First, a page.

You’ve probably encountered HVAC systems. HVAC is an acronym for Heating, Ventilation, Air Conditioning. They’re virtually everywhere: air ducts lacing supermarket and warehouse ceilings, bulky equipment outside or atop office buildings and sports stadiums, or furnaces sitting in the garage or basement of your home. HVAC systems are found commonly in our lives and are there to provide comfortable indoor environmental conditions in the form of temperature and air quality. Studies conducted in office buildings showed that ambient indoor air temperature as well as indoor air quality have significant effects on the productivity and well-being of workers. *
This isn’t true just for people, however. Air quality is also critical for plants. Indoor climate conditions such as temperature, humidity levels, and 02 and CO2 levels are crucial in dictating whether plants will thrive. Growing in enclosed growing facilities means that the grower is responsible for providing the right conditions for plant development.
HVAC systems, which vary drastically in their form, size, capabilities, infrastructure, and prices, provide 3 main functions for a closed growing facility:
- Heating: Higher temperatures in a growing facility may be required depending on external conditions. A heat pump transfers heat from the outside environment inside, utilizing a refrigerant cycle. Many growing facilities are also commonly heated with alternatives where water or air is heated using boilers, furnaces, burners, etc.
- Ventilation: This component circulates the indoor air and replenishes it.
- Air circulation mixes the air in the growing facility, producing more uniform conditions of temperature and humidity within the space. Climate uniformity in cannabis cultivation helps produce a uniform crop. It also prevents humid microclimates, preventing the development of mold and plant diseases. That being said, many HVAC systems often do not provide sufficient circulation to prevent these problems, and may require additional equipment such as fans to do the job well.
- Air exchange exhausts the indoor air to the outside and inputs fresh air from the outside. Depending on the way the system is outfitted, this exchange can provide other unintended consequences including humidity and temperature fluctuations, depending on outdoor conditions. Some growers opt not to ventilate with outside air, allowing for CO2 supplements to be used more efficiently. Different filters can be built into the ventilation system to help remove odors, dust, moisture, airborne bacteria or spores, and more.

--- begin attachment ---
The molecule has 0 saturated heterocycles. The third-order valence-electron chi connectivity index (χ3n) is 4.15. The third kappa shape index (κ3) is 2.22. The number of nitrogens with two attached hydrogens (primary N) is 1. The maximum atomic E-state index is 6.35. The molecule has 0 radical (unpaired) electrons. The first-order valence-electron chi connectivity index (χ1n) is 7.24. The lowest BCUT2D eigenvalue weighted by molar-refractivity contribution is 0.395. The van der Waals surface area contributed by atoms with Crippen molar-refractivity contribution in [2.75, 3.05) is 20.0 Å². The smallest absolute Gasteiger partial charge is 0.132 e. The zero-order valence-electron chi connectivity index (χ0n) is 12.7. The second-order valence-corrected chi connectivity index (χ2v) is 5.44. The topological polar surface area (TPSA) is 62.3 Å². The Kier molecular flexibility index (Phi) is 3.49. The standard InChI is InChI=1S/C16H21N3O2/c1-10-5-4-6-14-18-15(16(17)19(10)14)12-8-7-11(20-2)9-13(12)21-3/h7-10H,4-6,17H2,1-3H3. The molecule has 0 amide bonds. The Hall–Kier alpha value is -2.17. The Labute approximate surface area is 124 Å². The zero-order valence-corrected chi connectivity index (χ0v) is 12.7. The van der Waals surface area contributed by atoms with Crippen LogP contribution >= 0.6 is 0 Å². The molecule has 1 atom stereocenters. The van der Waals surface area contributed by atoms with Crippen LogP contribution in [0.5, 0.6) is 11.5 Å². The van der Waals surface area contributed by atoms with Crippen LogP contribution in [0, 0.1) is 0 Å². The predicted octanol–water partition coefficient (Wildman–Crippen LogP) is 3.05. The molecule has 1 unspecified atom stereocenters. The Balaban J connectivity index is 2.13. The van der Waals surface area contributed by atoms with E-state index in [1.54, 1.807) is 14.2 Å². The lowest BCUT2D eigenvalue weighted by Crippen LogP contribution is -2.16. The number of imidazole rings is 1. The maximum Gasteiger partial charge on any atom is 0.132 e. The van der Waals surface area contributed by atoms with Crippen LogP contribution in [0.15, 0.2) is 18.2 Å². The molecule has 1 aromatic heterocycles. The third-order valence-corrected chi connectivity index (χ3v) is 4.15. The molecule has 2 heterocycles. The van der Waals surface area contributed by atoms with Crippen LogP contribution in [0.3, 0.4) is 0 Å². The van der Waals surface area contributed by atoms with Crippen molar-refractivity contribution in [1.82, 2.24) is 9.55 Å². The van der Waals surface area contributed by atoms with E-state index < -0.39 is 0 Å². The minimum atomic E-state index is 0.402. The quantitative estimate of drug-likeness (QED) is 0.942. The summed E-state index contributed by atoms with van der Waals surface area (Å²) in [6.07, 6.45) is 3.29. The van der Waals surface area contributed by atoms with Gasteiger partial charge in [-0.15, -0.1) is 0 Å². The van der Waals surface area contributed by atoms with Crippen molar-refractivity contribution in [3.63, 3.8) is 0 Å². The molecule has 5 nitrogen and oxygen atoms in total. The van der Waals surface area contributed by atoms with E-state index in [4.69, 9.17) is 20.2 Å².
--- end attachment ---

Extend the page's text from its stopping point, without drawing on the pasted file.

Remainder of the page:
- Air Conditioning (Cooling): Facilities often need to be cooled in order to reduce the large amount of heat generated by growing equipment (including grow lights, ballasts, dehumidifiers, and CO2 generators). The air conditioning component of most HVAC systems in a greenhouse utilizes a water chiller which supplies cold water that absorbs heat as it runs throughout the greenhouse. Chillers also have the capacity to produce hot water which makes them versatile options for growing facilities that require both cooling and heating throughout the year. Other cooling alternatives commonly used in cultivation facilities include misting and pad-and-fan systems.
Note from the author: A byproduct of operating the HVAC system is humidity reduction. In our next article we will elaborate on this topic – stay tuned!
The advantage of HVAC systems is that they provide an integrated solution – 3 functions in one system. The system is programmed to a set point and its components are automatically operated. However, HVAC systems can be pricey and involve quite a bit of infrastructure. When designing a growing facility which will utilize an HVAC system, it is important to define the required conditions for successful growth and calculate the size and characteristics of the system which will be able to meet these needs.
Growers Network’s Pest Profile: ThripsDecember 15, 2018
How to Grow Cannabis 214 – Strategies for GrowingDecember 13, 2018
5 Cannabis-Themed Holiday GiftsDecember 12, 2018
The Ultimate (Practical) Vapor Pressure Deficit GuideDecember 11, 2018
Do you want to receive the next Grower’s Spotlight as soon as it’s available? Sign up below!
Want to get in touch with DryGair? They can be reached via the following methods:
Do you have any questions or comments?
About the Authors
DryGair’s writers include a team of experienced engineers, agronomists, and economists. They specialize in climate control in closed growing facilities and practical solutions for effective climate management.